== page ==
Business leaders across Europe are crying out for red tape to be slashed, ministers were told as a report on Brussels bureaucracy was presented to the Cabinet.
Prime Minister David Cameron said the dossier of legislation and regulations which are hampering firms would "help to shift the debate" in Europe.
The Government-commissioned report by business leaders highlighted the 30 worst threats to small firms.
The Prime Minister has sent the document to the leaders of the other EU member states ahead of a summit next week.
To underline his intent, Mr Cameron took the unusual step of inviting the authors of the report to present their findings to the weekly Cabinet meeting in Downing Street.
Entrepreneur Dale Murray told the Cabinet: "This is not just the view of British business.
"We had submissions from a lot of European businesses, as well as business organisations.
"The response has been quite fantastic."
Kingfisher boss Ian Cheshire told ministers they were "pushing at an open door" on deregulation and the UK could "construct a business alliance" urging action.
The group, which included Marks & Spencer chief executive Marc Bolland, painted a stark picture of the impact of bureaucracy, especially on smaller firms.
They said "problematic, poorly-understood and burdensome European rules" slowed production, job creation, sales and innovation and left Europe trailing international trading rivals.
Among the priorities for action in the report was tougher enforcement of the EU services directive to prevent some member states exploiting flexibility to impose "unjustifiable barriers" to trade.
It called for small businesses in low-risk sectors to be exempted from keeping written health and safety assessments and one-man gardening and carpentry outfits from having to register to transport waste.
Other targets of the report were fears of "overly strict" new rules for labelling meat with its origin of both rearing and slaughter, plans to force food firms to cover the costs of quality controls, country of origin labels for non-food products and the £300 million UK impact of new data protection rules.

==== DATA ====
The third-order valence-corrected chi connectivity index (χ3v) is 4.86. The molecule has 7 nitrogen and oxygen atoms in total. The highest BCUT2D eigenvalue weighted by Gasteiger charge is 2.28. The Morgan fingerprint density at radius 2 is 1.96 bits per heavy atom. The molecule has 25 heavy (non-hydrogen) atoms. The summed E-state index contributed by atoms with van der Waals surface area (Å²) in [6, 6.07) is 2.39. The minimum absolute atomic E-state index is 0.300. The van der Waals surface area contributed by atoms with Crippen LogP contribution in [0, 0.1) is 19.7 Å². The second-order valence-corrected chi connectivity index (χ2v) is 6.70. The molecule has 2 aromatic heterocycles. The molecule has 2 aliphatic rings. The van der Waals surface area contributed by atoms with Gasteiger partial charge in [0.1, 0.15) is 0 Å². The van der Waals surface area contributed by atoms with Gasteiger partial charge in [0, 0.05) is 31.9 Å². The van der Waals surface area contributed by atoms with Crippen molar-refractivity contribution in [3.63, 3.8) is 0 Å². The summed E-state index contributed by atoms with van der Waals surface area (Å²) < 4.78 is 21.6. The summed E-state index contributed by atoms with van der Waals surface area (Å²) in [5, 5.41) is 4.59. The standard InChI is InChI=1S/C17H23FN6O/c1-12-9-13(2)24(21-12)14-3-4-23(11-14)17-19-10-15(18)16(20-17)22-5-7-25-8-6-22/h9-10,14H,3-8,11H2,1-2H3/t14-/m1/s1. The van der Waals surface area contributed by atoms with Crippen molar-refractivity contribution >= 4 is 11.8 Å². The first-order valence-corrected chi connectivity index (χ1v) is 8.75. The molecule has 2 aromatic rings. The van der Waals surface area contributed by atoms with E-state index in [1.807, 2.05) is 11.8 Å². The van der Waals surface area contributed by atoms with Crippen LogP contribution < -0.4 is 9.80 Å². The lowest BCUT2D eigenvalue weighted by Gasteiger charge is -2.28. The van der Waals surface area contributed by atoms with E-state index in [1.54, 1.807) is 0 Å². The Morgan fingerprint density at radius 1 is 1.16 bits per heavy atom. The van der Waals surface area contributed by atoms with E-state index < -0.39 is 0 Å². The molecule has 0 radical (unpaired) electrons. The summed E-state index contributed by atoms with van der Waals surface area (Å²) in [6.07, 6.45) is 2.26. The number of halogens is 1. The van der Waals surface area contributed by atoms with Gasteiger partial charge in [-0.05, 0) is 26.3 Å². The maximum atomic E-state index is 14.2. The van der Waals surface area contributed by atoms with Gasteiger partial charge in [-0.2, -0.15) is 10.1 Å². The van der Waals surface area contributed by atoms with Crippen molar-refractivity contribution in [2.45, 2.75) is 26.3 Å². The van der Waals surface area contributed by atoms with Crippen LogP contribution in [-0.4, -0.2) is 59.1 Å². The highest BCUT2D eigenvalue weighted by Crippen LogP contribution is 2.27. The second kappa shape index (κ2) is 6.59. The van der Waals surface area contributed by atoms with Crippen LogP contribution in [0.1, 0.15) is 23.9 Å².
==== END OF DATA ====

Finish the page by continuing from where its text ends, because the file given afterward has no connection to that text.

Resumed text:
Plans for extended EU-wide maternity leave rights would cost UK businesses £2.5 billion and should be halted, it suggested, and the working time directive should be made clearer on issues such as leave not being allowed to carry over and workplace "on-call" time not counting as working hours.
A proposed cap on seller fees on card, internet and mobile payments should be fast-tracked, the report concluded - and added another 66 areas of concern to its 30 priority reforms.
On top of its recommendations for immediate action, the taskforce proposed a "common sense filter" to ensure new regulation was pro-growth and could be balanced by cutting red tape elsewhere.
Mr Cameron said it was an "excellent report".
Opening the Cabinet meeting, he said: "A lot of people have spoken and written about how we need to cut EU red tape but I can't think of a report that has gone into more detail about exactly how to do it.
"The strength of the report is it has got both the principles that need to be applied in dealing with EU regulation and legislation, what needs to change, but also a whole lot of very clear, very specific examples."
In a meeting with the business representatives, he said: "I think this will really help to shift the debate."
He said people could not "run away" from the principles and practical examples set out in the report.
As well as calling for regulations to be scrapped or stopped from coming into force, the report highlighted areas where progress should be accelerated, including the single energy market and the services directive.